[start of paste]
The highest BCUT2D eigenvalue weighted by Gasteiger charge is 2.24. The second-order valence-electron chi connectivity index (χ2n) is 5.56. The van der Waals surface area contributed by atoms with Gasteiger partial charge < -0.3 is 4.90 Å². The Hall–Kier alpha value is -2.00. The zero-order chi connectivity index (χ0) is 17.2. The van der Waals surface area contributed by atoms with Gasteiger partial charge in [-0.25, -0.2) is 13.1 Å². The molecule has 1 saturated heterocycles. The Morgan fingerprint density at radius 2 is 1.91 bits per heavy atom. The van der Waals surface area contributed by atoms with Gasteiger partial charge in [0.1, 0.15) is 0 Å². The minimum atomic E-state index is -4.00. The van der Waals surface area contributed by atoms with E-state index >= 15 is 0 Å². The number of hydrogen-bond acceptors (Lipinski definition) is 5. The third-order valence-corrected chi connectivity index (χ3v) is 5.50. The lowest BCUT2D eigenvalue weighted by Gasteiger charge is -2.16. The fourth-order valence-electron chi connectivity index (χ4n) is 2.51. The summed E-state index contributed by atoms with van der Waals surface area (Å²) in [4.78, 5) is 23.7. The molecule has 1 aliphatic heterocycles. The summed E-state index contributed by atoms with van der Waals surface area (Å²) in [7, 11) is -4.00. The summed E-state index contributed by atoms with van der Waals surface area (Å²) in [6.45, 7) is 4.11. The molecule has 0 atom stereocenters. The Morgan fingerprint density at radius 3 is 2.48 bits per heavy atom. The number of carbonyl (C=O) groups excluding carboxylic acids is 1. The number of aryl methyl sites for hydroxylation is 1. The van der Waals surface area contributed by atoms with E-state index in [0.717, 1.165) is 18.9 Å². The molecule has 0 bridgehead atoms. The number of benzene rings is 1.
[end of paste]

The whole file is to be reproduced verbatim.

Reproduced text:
The highest BCUT2D eigenvalue weighted by Gasteiger charge is 2.24. The second-order valence-electron chi connectivity index (χ2n) is 5.56. The van der Waals surface area contributed by atoms with Gasteiger partial charge < -0.3 is 4.90 Å². The Hall–Kier alpha value is -2.00. The zero-order chi connectivity index (χ0) is 17.2. The van der Waals surface area contributed by atoms with Gasteiger partial charge in [-0.25, -0.2) is 13.1 Å². The molecule has 1 saturated heterocycles. The Morgan fingerprint density at radius 2 is 1.91 bits per heavy atom. The van der Waals surface area contributed by atoms with Gasteiger partial charge in [0.1, 0.15) is 0 Å². The minimum atomic E-state index is -4.00. The van der Waals surface area contributed by atoms with E-state index >= 15 is 0 Å². The number of hydrogen-bond acceptors (Lipinski definition) is 5. The third-order valence-corrected chi connectivity index (χ3v) is 5.50. The lowest BCUT2D eigenvalue weighted by Gasteiger charge is -2.16. The fourth-order valence-electron chi connectivity index (χ4n) is 2.51. The summed E-state index contributed by atoms with van der Waals surface area (Å²) in [4.78, 5) is 23.7. The molecule has 1 aliphatic heterocycles. The summed E-state index contributed by atoms with van der Waals surface area (Å²) in [7, 11) is -4.00. The summed E-state index contributed by atoms with van der Waals surface area (Å²) in [6.45, 7) is 4.11. The molecule has 0 atom stereocenters. The Morgan fingerprint density at radius 3 is 2.48 bits per heavy atom. The number of carbonyl (C=O) groups excluding carboxylic acids is 1. The number of aryl methyl sites for hydroxylation is 1. The van der Waals surface area contributed by atoms with E-state index in [0.717, 1.165) is 18.9 Å². The molecule has 0 bridgehead atoms. The number of benzene rings is 1.